Manulife CEO sees India becoming big part of Asia business


Manulife Financial Corp. has done business in Asia for more than a century, but never in India. Now the insurer sees the country becoming a big part of its operations in the region.

Roy Gori, president and chief executive officer of Manulife Financial Corp., during an interview at the company’s head office in Toronto on June 26, 2019. (Bloomberg photo by Cole Burston)

“We think that India can be an important part — and quite a significant part — of our business there” in the next 10 to 20 years, Manulife Chief Executive Officer Roy Gori, 50, said in an interview at the insurer’s Toronto headquarters.

Manulife last week announced a joint venture with India’s Mahindra & Mahindra Financial Services, a firm with more than 6 million customers and assets under management in excess of $8.5 billion. India was one of the few countries in the region the insurer had yet to enter.

Manulife’s initial investment is small: Canada’s largest life insurer agreed to invest $35 million in two Mahindra Finance units, according to a June 21 filing with India’s stock exchange. Still, Gori sees the combination of Mahindra’s local market brand with Manulife’s global capability and knowledge as a key step.

“This is just almost perfect chemistry to create a value proposition in the market that will allow us to win and ultimately create value for consumers and ultimately for our shareholders as well,” Gori said.

While Manulife hasn’t disclosed any key targets for the joint venture, Gori said India is going to figure “quite significantly” in Manulife’s plans for Asia that could extend into other products and services. “The first phase for us is all about asset management and we want to make sure that we can execute against the opportunity that we’re excited about. Beyond that, we’ll clearly be open to looking at other opportunities.”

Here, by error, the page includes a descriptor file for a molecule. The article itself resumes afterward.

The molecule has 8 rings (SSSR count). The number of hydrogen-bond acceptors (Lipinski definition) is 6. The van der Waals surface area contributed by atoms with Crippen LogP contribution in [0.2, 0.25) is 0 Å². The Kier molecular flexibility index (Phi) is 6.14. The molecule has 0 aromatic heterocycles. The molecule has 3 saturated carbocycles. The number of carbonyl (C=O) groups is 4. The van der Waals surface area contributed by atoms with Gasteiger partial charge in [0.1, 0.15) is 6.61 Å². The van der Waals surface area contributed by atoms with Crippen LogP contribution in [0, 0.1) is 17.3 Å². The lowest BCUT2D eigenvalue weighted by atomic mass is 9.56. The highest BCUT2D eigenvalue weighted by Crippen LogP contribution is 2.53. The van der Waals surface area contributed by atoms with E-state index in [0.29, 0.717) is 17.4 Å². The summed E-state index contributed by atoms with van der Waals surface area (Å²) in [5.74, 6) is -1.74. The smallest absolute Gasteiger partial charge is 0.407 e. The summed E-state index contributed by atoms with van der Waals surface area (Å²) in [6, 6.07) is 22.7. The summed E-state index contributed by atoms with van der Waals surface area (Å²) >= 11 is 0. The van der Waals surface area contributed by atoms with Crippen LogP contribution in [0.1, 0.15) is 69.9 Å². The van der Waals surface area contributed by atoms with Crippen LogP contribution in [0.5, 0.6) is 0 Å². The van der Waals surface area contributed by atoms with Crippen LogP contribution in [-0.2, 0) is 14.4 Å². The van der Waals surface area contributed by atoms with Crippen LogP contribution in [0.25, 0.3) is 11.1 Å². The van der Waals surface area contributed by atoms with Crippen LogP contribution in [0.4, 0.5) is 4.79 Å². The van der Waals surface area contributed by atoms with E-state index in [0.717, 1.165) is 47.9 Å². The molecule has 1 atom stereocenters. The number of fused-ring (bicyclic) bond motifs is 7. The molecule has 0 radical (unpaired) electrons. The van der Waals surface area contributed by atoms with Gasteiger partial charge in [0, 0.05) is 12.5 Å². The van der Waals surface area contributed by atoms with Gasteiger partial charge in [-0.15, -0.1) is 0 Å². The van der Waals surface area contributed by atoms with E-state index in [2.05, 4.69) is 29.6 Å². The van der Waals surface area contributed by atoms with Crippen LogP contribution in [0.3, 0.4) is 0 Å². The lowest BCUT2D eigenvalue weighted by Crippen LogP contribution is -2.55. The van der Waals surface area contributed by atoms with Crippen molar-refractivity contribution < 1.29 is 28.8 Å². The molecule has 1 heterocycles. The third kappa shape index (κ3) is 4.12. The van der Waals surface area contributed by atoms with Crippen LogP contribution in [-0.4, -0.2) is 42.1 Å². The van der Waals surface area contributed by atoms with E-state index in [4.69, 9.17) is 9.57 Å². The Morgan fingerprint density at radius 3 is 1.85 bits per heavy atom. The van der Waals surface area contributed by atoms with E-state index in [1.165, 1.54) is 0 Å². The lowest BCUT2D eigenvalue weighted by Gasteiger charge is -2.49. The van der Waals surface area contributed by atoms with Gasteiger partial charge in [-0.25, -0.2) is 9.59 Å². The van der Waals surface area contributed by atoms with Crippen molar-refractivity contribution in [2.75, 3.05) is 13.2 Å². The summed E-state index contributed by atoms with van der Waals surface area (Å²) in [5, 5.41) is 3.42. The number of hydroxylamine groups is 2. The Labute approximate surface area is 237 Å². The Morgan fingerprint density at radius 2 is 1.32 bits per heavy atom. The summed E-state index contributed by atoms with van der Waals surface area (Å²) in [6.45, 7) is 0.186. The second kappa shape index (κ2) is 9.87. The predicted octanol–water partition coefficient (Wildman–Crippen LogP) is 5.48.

Manulife has been in Asia since 1897, when the insurer sold its first policy in the region, in Shanghai. It now has a presence in more than a dozen Asian markets, with more than 11,000 employees and 80,000-plus contracted agents offering insurance, wealth-management products and asset-management services. Manulife’s assets under management in Asia totaled C$192.9 billion ($147 billion) as of March 31.

Manulife has used joint ventures before to expand in Asia, starting in Indonesia in 1985 with a partnership involving Dharmala Group and International Finance Corp. Manulife was part of China’s first joint-venture life-insurance company, Manulife-Sinochem, in 1996, four years after becoming the first Canadian life insurer to open an office in China. Manulife started a partnership in Japan in 1999, the same year it entered Vietnam, and it has continued its expansion to other Asian nations, including Cambodia and Myanmar.

It has not previously been in India though.

“We’ve been assessing the India opportunity for a long period of time, and quite frankly we’ve been in discussions with Mahindra for more than a year,” Gori said. “It’s a very strong consumer brand.”